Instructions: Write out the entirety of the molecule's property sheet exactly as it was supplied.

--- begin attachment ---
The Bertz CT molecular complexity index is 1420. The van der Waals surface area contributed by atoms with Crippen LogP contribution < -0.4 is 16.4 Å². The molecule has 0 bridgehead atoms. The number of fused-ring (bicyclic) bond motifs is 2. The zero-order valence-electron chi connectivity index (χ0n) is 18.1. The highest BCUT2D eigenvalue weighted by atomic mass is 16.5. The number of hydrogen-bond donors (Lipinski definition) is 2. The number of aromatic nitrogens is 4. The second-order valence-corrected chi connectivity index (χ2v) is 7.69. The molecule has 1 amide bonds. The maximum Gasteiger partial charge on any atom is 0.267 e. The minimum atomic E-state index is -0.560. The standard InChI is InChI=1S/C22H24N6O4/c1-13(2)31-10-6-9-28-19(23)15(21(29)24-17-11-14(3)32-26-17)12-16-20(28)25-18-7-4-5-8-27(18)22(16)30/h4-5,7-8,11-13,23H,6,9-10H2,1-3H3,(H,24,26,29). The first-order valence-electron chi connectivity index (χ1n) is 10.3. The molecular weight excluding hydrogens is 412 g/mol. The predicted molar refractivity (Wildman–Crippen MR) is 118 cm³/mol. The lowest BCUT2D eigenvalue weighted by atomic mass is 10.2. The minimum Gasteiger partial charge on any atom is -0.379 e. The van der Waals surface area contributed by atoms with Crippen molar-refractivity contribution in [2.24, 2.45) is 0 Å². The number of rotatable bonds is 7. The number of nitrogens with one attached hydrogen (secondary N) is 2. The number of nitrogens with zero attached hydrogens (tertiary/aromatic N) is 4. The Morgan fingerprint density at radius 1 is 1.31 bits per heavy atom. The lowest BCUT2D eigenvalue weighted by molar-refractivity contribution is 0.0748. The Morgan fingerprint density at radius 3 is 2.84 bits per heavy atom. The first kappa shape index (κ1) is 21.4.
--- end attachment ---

The Bertz CT molecular complexity index is 1420. The van der Waals surface area contributed by atoms with Crippen LogP contribution < -0.4 is 16.4 Å². The molecule has 0 bridgehead atoms. The number of fused-ring (bicyclic) bond motifs is 2. The zero-order valence-electron chi connectivity index (χ0n) is 18.1. The highest BCUT2D eigenvalue weighted by atomic mass is 16.5. The number of hydrogen-bond donors (Lipinski definition) is 2. The number of aromatic nitrogens is 4. The second-order valence-corrected chi connectivity index (χ2v) is 7.69. The molecule has 1 amide bonds. The maximum Gasteiger partial charge on any atom is 0.267 e. The minimum atomic E-state index is -0.560. The standard InChI is InChI=1S/C22H24N6O4/c1-13(2)31-10-6-9-28-19(23)15(21(29)24-17-11-14(3)32-26-17)12-16-20(28)25-18-7-4-5-8-27(18)22(16)30/h4-5,7-8,11-13,23H,6,9-10H2,1-3H3,(H,24,26,29). The first-order valence-electron chi connectivity index (χ1n) is 10.3. The molecular weight excluding hydrogens is 412 g/mol. The predicted molar refractivity (Wildman–Crippen MR) is 118 cm³/mol. The lowest BCUT2D eigenvalue weighted by atomic mass is 10.2. The minimum Gasteiger partial charge on any atom is -0.379 e. The van der Waals surface area contributed by atoms with Crippen molar-refractivity contribution in [2.24, 2.45) is 0 Å². The number of rotatable bonds is 7. The number of nitrogens with one attached hydrogen (secondary N) is 2. The number of nitrogens with zero attached hydrogens (tertiary/aromatic N) is 4. The Morgan fingerprint density at radius 1 is 1.31 bits per heavy atom. The lowest BCUT2D eigenvalue weighted by molar-refractivity contribution is 0.0748. The Morgan fingerprint density at radius 3 is 2.84 bits per heavy atom. The first kappa shape index (κ1) is 21.4.